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2/3 cup orange juice
1/4 cup tamari wheat-free soy sauce
1 Tablespoons dry sherry
1 Tablespoon + 1 teaspoon brown sugar
2 teaspoons cornstarch
1-2 Tablespoons olive oil
3 garlic cloves, minced
1 Tablespoon minced fresh ginger
zest of 1/2 orange, julienned
4 boneless, skinless chicken breasts, cubed

Mix together the orange juice, soy sauce, sherry, brown sugar, and cornstarch in a saucepan. Stir to dissolve the cornstarch. Heat over medium heat until the mixture comes to a boil and thickens, stirring occasionally. Remove from the heat.

Heat the olive oil in a skillet over medium-high heat. Add the garlic, ginger, and zest and sauté until fragrant. Add the chicken and sauté until browned and cooked through.

Add the orange sauce to the chicken and heat through.

International Cuisine: Stir-Fried Shrimp

I’m a bit iffy about shrimp. The texture troubles me and I dislike cocktail sauce (the way shrimp is typically available to me); however, my husband likes shrimp. Thus my quest to find a shrimp recipe(s) that I enjoy. Aldi sells frozen bags of de-veined, peeled shrimp for under $4. I bought a bag of the medium-size and set out to find a recipe.

The Cooking Light website offered several recipes that sounded quite good, but for the sake of ingredients on hand, I tried the Stir-Fried Shrimp with Spicy Orange Sauce. I added a bag of frozen sugar snap peas and diced onion (didn’t have the green onions) and served it on a bed of vermicelli noodles. The flavor was delicious. The texture, I’ll continue to acquire. Overall, a success and a recipe I’d definitely consider making again and tweaking with additional veggies.

Bonus, this is easily made gluten-free, if you use gf soy sauce (La Choy brand is gf, also San-J wheat-free Tamari).

STIR-FRIED SHRIMP WITH SPICY ORANGE SAUCE
(slightly adapted from Cooking Light website)
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1 1/2 pounds peeled, de-veined large shrimp
1 Tablespoon cornstarch
1/4 cup fresh orange juice
2 Tablespoons low-sodium soy sauce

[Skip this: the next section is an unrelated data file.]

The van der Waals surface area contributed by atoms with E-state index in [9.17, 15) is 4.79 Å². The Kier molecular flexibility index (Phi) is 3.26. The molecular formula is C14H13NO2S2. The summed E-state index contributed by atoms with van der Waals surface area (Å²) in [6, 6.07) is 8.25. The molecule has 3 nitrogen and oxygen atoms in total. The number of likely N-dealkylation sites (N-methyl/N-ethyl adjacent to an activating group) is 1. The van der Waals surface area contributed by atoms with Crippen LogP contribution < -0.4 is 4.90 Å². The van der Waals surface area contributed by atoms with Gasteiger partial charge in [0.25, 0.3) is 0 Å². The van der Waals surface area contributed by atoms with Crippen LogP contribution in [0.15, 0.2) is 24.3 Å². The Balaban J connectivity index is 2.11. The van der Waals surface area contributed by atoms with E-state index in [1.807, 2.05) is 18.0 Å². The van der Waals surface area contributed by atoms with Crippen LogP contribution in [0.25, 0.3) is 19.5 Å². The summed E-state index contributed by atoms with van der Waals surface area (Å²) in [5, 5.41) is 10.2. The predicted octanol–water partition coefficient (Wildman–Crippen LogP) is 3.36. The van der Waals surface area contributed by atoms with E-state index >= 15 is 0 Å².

2 Tablespoons honey
1 Tablespoon rice wine vinegar
1 Tablespoon chile paste with garlic (I added 1/4 tsp crushed red pepper flakes and an extra clove of garlic)
2 Tablespoons canola oil
1 Tablespoon minced peeled fresh garlic
3 garlic cloves, minced
1/3 cup chopped green onions
frozen vegetables of choice (optional)

Place shrimp in a medium bowl. Sprinkle with cornstarch; toss to coat. Set aside.

Combine juice, soy sauce, honey, rice vinegar, and chile paste, stirring with a whisk. Set aside.

Heat oil in a large nonstick skillet or a wok over medium-high heat. Add the minced ginger and garlic; stir-fry for 15 seconds, until fragrant. Add shrimp mixture and any additional veggies of choice; stir-fry for 3 minutes. Add juice mixture and onions; cook 2 minutes or until the sauce thickens and shrimp is done, stirring frequently. Serve immediately over a bed of rice, vermicelli noodles, or stir-fried veggies.

Weekend Fare: Meat Piroshki

These tasty meat pies go by many names internationally. In Kazakhstan, you can find them being sold on the street corners and in bakeries – they are nearly always wonderful! These hearken back to bierocks that my husband enjoyed and pierogies that are traditional for our friends. Whatever the name, these are great for travel, for making ahead, and for freezing. I think they would be really good with some cabbage or other vegetables in them as well.

MEAT PIROSHKI
adapted from Cooking for Kaz: Meals for Hope, Volume 2
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 Meat Filling:
1 med. onion, diced
1 T. oil or butter
8 oz. ground beef
salt & pepper to taste
pinch of nutmeg